While war can halt many things, it can never stop love. Young couples continue to fall in love and marry, despite the war and the complications that it can put on a wedding. These days, weddings that seem “irregular” are actually the norm—and they can be just as meaningful as a lavish affair for 200 guests. When planning a wartime wedding, here are some things to keep in mind: location, budget, wardrobe, catering, and gifts.
These days, weddings can be planned very quickly, as grooms in the military must be prepared to leave on ten days’ notice if they get called into duty. It is not unusual to receive an invitation that has been pre-printed with a handwritten date. Because of these quick preparations, many weddings are happening in hometowns when the groom travels home to marry his bride-to-be, or in chapels on military bases when the bride travels to see her groom. Just this week, the West Point Chapel saw 33 weddings in one day! When the groom comes home, a wedding ceremony is often held at the end of a regular Sunday morning mass, in front of both loved ones and strangers. When the bride travels to her groom, her family should pay for her travel and other expenses, and accompany her if possible. Brides should remember that grooms who are in the armed services will not be able to embark on an official honeymoon due to their call to duty.
How much should a wartime wedding cost? While some brides might be willing to spend a small fortune on an elaborate wedding, they risk having little or nothing left over for the essentials of a new home. Couples should spend whatever they feel comfortable spending on their wedding, but remember, what matters are the memories of the day. After all, you can’t repurpose your wedding dress into curtains or sheets.
Wedding guests come from different walks of life–some military and some civilians—so couples should remember that the wardrobe will differ. Those in the service should be asked to wear their dress blues, and civilians, to match, should wear dark colors. Civilian men should wear dark blue suits with blue ties and small boutonnieres. If groomsmen or ushers are in the Navy and wear white uniforms, civilians should be asked to wear white as well. With a mixed wedding, the guests will not match, and that is all right. Couples who want to do the traditional “saber arch” should remember that those holding the sabers must be commissioned officers—and must own swords!
Food is one of the things that can make everybody at a wedding happy. Different types of weddings will have different types of food, so a bride shouldn’t feel pressure to serve the same menu as the wedding she attended last month. For those with a larger guest list (and a budget to match), caterers will provide a variety of options. Even with a last-minute wedding, most good caterers can make arrangements with only 24 hours’ notice.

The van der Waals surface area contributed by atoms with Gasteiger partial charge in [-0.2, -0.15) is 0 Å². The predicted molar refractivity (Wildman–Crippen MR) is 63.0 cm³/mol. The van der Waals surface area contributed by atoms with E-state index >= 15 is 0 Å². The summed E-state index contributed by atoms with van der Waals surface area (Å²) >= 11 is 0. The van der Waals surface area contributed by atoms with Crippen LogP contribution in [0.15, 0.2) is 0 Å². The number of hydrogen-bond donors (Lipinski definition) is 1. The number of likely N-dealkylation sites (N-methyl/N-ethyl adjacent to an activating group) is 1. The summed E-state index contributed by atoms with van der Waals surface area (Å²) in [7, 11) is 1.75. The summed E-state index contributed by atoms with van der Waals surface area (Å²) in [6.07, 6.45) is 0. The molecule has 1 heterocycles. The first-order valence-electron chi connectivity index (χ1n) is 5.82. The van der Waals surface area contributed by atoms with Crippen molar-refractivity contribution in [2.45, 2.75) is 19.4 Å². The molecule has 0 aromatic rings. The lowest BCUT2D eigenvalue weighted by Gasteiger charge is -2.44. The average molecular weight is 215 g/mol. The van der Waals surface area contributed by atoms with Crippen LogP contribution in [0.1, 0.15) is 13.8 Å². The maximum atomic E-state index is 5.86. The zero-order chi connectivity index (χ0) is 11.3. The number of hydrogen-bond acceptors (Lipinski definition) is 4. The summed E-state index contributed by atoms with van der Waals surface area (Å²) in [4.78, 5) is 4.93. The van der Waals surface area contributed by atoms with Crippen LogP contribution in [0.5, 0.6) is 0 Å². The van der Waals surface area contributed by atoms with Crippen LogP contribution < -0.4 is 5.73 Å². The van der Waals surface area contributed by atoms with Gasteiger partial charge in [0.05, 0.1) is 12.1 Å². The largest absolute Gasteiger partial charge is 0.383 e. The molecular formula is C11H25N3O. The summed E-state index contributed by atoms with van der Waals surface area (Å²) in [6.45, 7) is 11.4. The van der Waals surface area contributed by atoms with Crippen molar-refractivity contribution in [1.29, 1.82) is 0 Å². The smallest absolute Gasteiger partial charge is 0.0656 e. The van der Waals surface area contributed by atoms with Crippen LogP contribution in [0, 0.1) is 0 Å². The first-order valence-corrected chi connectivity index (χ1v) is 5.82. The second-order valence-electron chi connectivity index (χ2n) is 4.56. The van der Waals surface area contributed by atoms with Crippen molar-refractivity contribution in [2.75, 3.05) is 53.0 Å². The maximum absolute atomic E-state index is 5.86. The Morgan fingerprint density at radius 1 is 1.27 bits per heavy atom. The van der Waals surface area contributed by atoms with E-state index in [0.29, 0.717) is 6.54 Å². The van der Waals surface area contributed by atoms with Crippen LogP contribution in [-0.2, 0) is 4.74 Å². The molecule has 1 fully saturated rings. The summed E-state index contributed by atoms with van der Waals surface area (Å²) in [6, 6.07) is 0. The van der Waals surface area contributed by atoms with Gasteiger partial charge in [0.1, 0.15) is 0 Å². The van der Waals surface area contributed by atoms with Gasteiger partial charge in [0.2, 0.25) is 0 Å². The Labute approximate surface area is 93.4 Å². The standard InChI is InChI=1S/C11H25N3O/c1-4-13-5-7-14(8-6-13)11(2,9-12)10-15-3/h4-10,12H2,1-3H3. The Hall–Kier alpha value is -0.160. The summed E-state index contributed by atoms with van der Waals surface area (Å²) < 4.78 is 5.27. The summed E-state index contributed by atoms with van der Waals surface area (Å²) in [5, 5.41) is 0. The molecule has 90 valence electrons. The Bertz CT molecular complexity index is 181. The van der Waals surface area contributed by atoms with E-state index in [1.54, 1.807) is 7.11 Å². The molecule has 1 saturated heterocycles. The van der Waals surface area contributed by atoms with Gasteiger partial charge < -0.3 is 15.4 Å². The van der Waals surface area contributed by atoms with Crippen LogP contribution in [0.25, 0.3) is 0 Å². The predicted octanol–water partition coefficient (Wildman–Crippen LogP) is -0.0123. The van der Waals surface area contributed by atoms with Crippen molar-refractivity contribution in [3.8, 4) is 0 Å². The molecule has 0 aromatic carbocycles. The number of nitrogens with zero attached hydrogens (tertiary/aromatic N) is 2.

Many catering companies have been serving weddings for decades and will bring not only the food and cocktails, but will also supply all the necessary chairs, tables, china, silverware, linen and waiters. The caterers will suggest different menus; one menu suggested by a caterer contains:
Assorted canapés, cocktails, lobster and chicken salad, assorted sandwiches, ice cream, frosted cakes, coffee, wedding cake, champagne
Due to the sugar shortage, wedding cakes nowadays feature simple frosting. Couples have also been serving fruits with a brandy syrup and bread pudding as dessert.
What kind of gifts are appropriate? Many brides, unable to be with their new husbands due to military orders, are moving back home with their parents to work, and therefore have no need or space for large dinner sets. Instead, one should opt for smaller gifts, such as silverware sets or a nice table tray, either for serving or home décor. Many brides would also appreciate a luxurious linens—a set of new sheets, pillowcases, or napkins, for instance. Other fabrics, such as chintz, are wonderful gifts because they can be made into things such as covers and drapes.
Wedding coordinators, or party planners who specialize in weddings, have been a quickly-growing commodity in the wedding business. This planner can take the majority of the stress off the bride’s and her family’s shoulders, and help design a smoothly operated wedding. One New York City coordinator revealed her secrets to wedding-planning success.
“I like to have a face-to-face talk with every client,” she said. “In this way, I get an idea of what each one is like, what her tastes are, and so forth. Then I can create a wedding that precisely fits the bride’s personality—a party in which all the details harmonize and hang together.”
Wedding planners play three roles: social secretary, caterer, and hostess. The planner can arrange menus, organize the guest list, and schedule details, along with many other duties. Planners are a good option for brides who have plenty of time, as they are able to work out details and specifics on the special day.
All these details aside, what really matters are the memories that the bride and groom form on their special day. Many weddings are happening with only the bride, groom, a few witnesses, and the officiant. Wartime weddings often call for a different set of standards, but the most important part is that the happy couple enjoy their day and themselves.
“33 Weddings Mark Day at West Point.” New York Times, January 20, 1943, p 14.
Bartlette, Helen. “Bride-Elect Is Wise to Budget Wedding Costs.” Chicago Daily Tribune, November 8, 1942, p G18.
Boykin, Elizabeth MacRae. “Wartime Wedding Gifts.” The Washington Post, May 20, 1943, p B7.
Holt, Jane. “For a Wartime Wedding.” The New York Times Magazine, April 12, 1942, p 22.
Holt, Jane. “Specialists in Planning Wedding Parties Can Do Much to Make Every One Happy.” New York Times, June 2, 1942, p 20.
Post, Emily. “‘FURLOUGH WEDDINGS’: War brings hurried marriages. They can be nice ones, too.” Los Angeles Times, June 28, 1942, p H19.